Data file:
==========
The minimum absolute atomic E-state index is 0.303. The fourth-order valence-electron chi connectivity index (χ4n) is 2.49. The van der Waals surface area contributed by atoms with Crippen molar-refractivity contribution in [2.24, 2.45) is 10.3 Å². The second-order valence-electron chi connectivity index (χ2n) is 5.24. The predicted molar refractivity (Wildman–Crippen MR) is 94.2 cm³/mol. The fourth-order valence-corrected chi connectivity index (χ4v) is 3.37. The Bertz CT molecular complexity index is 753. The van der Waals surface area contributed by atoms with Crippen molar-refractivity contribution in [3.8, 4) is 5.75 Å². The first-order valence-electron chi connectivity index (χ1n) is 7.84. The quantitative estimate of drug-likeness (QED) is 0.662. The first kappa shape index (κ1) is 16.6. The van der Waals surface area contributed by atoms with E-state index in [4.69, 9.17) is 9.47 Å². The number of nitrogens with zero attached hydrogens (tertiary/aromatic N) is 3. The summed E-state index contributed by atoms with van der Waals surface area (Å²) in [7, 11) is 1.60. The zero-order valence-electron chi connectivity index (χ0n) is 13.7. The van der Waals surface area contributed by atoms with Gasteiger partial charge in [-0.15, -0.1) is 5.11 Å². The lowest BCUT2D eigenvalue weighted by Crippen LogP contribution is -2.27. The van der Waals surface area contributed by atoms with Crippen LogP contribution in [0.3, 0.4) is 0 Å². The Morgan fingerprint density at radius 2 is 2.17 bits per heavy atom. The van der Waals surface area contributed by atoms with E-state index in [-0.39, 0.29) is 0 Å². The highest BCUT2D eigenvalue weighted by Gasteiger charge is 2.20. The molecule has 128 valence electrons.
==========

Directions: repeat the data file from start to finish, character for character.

The minimum absolute atomic E-state index is 0.303. The fourth-order valence-electron chi connectivity index (χ4n) is 2.49. The van der Waals surface area contributed by atoms with Crippen molar-refractivity contribution in [2.24, 2.45) is 10.3 Å². The second-order valence-electron chi connectivity index (χ2n) is 5.24. The predicted molar refractivity (Wildman–Crippen MR) is 94.2 cm³/mol. The fourth-order valence-corrected chi connectivity index (χ4v) is 3.37. The Bertz CT molecular complexity index is 753. The van der Waals surface area contributed by atoms with Crippen molar-refractivity contribution in [3.8, 4) is 5.75 Å². The first-order valence-electron chi connectivity index (χ1n) is 7.84. The quantitative estimate of drug-likeness (QED) is 0.662. The first kappa shape index (κ1) is 16.6. The van der Waals surface area contributed by atoms with E-state index in [4.69, 9.17) is 9.47 Å². The number of nitrogens with zero attached hydrogens (tertiary/aromatic N) is 3. The summed E-state index contributed by atoms with van der Waals surface area (Å²) in [7, 11) is 1.60. The zero-order valence-electron chi connectivity index (χ0n) is 13.7. The van der Waals surface area contributed by atoms with Gasteiger partial charge in [-0.15, -0.1) is 5.11 Å². The lowest BCUT2D eigenvalue weighted by Crippen LogP contribution is -2.27. The van der Waals surface area contributed by atoms with Crippen LogP contribution in [0.3, 0.4) is 0 Å². The Morgan fingerprint density at radius 2 is 2.17 bits per heavy atom. The van der Waals surface area contributed by atoms with E-state index in [-0.39, 0.29) is 0 Å². The highest BCUT2D eigenvalue weighted by Gasteiger charge is 2.20. The molecule has 128 valence electrons.